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黎凤鸣

黎凤鸣先生,广东人。 毕业于北京大学西语系。 我们的第二外语法语教授。 改革开放后与其先生南开化学系教授李谦初先生一起到香港定居。

英专70s
前排左起第四人黎先生

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左起第二人是黎先生

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English Poet John Donne (1572-1631)

johndonne
John Donne
(This work of art is in public domain.)

John Donne was an English Jacobean poet, preacher and a major representative of the metaphysical poets of the period. John Donne's standing as a great English poet, and one of the greatest writers of English prose, is now assured. However, it has been confirmed only in the present century. The history of Donne's reputation is the most remarkable of any major writer in English; no other body of great poetry has fallen so far from favor for so long and been generally condemned as inept and crude. In Donne's own day his poetry was highly prized among the small circle of his admirers, who read it as it was circulated in manuscript, and in his later years he gained wide fame as a preacher.His works are notable for their realistic and sensual style on love, sexuality, religion and death. He wrote sonnets, love poetry, religious poems, Latin translations, epigrams, elegies, songs, satires and sermons. His poetry is noted for its vibrancy of language and inventiveness of metaphor, especially as compared to those of his contemporaries. Despite his great education and poetic talents he lived in poverty for several years, relying heavily on wealthy friends. In 1615 he became an Anglican priest and, in 1621, was appointed the Dean of St Paul's Cathedral in London. Some scholars believe that Donne's literary works reflect these trends, with love poetry and satires from his youth and religious sermons during his later years.

The Flea
by John Donne

Mark but this flea, and mark in this,
How little that which thou deniest me is;
Me it sucked first, and now sucks thee,
And in this flea our two bloods mingled be;
Thou know’st that this cannot be said
A sin, or shame, or loss of maidenhead,

Yet this enjoys before it woo,
And pampered swells with one blood made of two,
And this, alas, is more than we would do.


Oh stay, three lives in one flea spare,
Where we almost, nay more than married are.
This flea is you and I, and this
Our mariage bed and mariage temple is;
Though parents grudge, and you, we are met,
And cloisterd in these living walls of jet.
Though use make you apt to kill me,

Let not to that, self-murder added be,
And sacrilege, three sins in killing three.

Cruel and sudden, hast thou since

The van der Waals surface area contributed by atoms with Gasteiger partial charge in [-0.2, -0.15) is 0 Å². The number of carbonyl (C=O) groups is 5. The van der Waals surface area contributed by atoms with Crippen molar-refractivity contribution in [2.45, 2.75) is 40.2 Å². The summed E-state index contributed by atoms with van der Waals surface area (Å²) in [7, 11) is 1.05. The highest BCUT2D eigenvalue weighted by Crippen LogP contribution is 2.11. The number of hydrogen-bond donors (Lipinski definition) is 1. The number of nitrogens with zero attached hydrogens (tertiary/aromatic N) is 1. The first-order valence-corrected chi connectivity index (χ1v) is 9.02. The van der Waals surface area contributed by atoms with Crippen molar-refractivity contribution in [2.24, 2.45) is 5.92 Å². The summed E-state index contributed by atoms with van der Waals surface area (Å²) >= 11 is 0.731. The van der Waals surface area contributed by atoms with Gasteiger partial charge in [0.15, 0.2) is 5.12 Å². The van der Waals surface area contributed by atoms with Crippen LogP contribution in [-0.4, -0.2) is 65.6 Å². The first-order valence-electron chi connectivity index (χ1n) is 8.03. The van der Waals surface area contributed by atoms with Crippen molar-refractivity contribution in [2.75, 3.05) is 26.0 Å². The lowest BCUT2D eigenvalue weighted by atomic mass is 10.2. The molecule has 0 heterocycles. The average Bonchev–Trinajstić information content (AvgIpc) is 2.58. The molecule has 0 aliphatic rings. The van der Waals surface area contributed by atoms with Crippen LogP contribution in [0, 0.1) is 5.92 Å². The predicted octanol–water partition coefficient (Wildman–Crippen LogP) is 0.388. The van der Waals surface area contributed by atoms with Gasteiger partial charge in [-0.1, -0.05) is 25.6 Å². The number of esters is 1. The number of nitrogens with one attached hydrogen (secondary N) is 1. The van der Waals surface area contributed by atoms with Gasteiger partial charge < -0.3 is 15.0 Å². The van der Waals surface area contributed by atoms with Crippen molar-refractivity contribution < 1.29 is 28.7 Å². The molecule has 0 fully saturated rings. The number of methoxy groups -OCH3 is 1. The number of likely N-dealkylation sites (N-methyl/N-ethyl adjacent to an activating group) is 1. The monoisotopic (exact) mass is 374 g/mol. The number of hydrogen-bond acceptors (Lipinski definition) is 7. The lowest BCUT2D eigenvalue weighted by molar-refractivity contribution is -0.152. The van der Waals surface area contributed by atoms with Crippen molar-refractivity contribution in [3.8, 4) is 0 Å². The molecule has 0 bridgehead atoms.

Purpled thy nail in blood of innocence?
Wherein could this flea guilty be,
Except in that drop which it sucked from thee?
Yet thou triumph’st, and say'st that thou
Find’st not thy self, nor me the weaker now;

’Tis true; then learn how false, fears be:
Just so much honor, when thou yield’st to me,
Will waste, as this flea’s death took life from thee
.

Holy Sonnets:
Thou hast made me, and shall thy work decay?
by John Donne

Thou hast made me, and shall thy work decay?
Repair me now, for now mine end doth haste,
I run to death, and death meets me as fast,
And all my pleasures are like yesterday;
I dare not move my dim eyes any way,
Despair behind, and death before doth cast
Such terror, and my feebled flesh doth waste
By sin in it, which it t'wards hell doth weigh.
Only thou art above, and when towards thee
By thy leave I can look, I rise again;
But our old subtle foe so tempteth me,
That not one hour I can myself sustain;
Thy grace may wing me to prevent his art,
And thou like adamant draw mine iron heart.


Song: Go and catch a falling star
by John Donne

Go and catch a falling star,
Get with child a mandrake root,
Tell me where all past years are,
Or who cleft the devil's foot,
Teach me to hear mermaids singing,
Or to keep off envy's stinging,
And find
What wind
Serves to advance an honest mind.

If thou be'st born to strange sights,
Things invisible to see,
Ride ten thousand days and nights,
Till age snow white hairs on thee,
Thou, when thou return'st, wilt tell me,
All strange wonders that befell thee,
And swear,
No where  
Lives a woman true, and fair.

If thou find'st one, let me know,
Such a pilgrimage were sweet;
Yet do not, I would not go,
Though at next door we might meet;
Though she were true, when you met her,
And last, till you write your letter,
Yet she  
Will be
False, ere I come, to two, or three.

johndonneyoung
A portrait of Donne as a young man, c. 1595. Artist unknown。
(This work of art is in the public domain.)

johndonneshroud
Portrait of Donne as he expected to appear when he rose
from the grave at the Apocalypse.

(This portrait is in the public domain.)

johndonnehouse
Part of the house where John Donne lived in Pyrford of Surrey, England.
( This image has been released into the public domain by its author, SuzanneKn
)

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